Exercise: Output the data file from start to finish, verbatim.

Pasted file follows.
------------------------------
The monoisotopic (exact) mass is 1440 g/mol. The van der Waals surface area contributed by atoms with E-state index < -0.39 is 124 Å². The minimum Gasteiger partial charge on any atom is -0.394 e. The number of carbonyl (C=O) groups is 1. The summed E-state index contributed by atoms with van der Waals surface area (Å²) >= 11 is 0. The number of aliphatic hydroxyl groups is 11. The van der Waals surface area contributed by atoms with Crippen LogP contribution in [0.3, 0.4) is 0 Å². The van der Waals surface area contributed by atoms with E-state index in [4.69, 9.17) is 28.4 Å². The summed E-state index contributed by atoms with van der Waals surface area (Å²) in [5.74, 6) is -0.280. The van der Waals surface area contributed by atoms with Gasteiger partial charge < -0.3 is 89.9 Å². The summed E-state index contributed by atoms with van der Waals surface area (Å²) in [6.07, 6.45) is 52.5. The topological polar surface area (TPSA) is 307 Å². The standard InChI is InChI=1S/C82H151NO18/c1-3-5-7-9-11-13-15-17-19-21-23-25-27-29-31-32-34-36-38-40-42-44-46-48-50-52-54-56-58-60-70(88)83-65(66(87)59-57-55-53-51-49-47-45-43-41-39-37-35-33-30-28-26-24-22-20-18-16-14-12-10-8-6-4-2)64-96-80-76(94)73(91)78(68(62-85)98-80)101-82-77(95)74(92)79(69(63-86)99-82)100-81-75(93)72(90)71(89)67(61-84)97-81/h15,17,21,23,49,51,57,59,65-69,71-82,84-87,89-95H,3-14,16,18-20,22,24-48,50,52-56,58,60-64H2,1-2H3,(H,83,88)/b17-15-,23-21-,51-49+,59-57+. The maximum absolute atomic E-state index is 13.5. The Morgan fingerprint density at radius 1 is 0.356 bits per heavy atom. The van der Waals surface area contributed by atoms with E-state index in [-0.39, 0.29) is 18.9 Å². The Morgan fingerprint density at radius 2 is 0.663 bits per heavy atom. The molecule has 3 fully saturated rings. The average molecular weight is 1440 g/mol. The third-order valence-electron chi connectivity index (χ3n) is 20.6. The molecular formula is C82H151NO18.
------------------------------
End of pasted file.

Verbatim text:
The monoisotopic (exact) mass is 1440 g/mol. The van der Waals surface area contributed by atoms with E-state index < -0.39 is 124 Å². The minimum Gasteiger partial charge on any atom is -0.394 e. The number of carbonyl (C=O) groups is 1. The summed E-state index contributed by atoms with van der Waals surface area (Å²) >= 11 is 0. The number of aliphatic hydroxyl groups is 11. The van der Waals surface area contributed by atoms with Crippen LogP contribution in [0.3, 0.4) is 0 Å². The van der Waals surface area contributed by atoms with E-state index in [4.69, 9.17) is 28.4 Å². The summed E-state index contributed by atoms with van der Waals surface area (Å²) in [5.74, 6) is -0.280. The van der Waals surface area contributed by atoms with Gasteiger partial charge < -0.3 is 89.9 Å². The summed E-state index contributed by atoms with van der Waals surface area (Å²) in [6.07, 6.45) is 52.5. The topological polar surface area (TPSA) is 307 Å². The standard InChI is InChI=1S/C82H151NO18/c1-3-5-7-9-11-13-15-17-19-21-23-25-27-29-31-32-34-36-38-40-42-44-46-48-50-52-54-56-58-60-70(88)83-65(66(87)59-57-55-53-51-49-47-45-43-41-39-37-35-33-30-28-26-24-22-20-18-16-14-12-10-8-6-4-2)64-96-80-76(94)73(91)78(68(62-85)98-80)101-82-77(95)74(92)79(69(63-86)99-82)100-81-75(93)72(90)71(89)67(61-84)97-81/h15,17,21,23,49,51,57,59,65-69,71-82,84-87,89-95H,3-14,16,18-20,22,24-48,50,52-56,58,60-64H2,1-2H3,(H,83,88)/b17-15-,23-21-,51-49+,59-57+. The maximum absolute atomic E-state index is 13.5. The Morgan fingerprint density at radius 1 is 0.356 bits per heavy atom. The van der Waals surface area contributed by atoms with E-state index in [-0.39, 0.29) is 18.9 Å². The Morgan fingerprint density at radius 2 is 0.663 bits per heavy atom. The molecule has 3 fully saturated rings. The average molecular weight is 1440 g/mol. The third-order valence-electron chi connectivity index (χ3n) is 20.6. The molecular formula is C82H151NO18.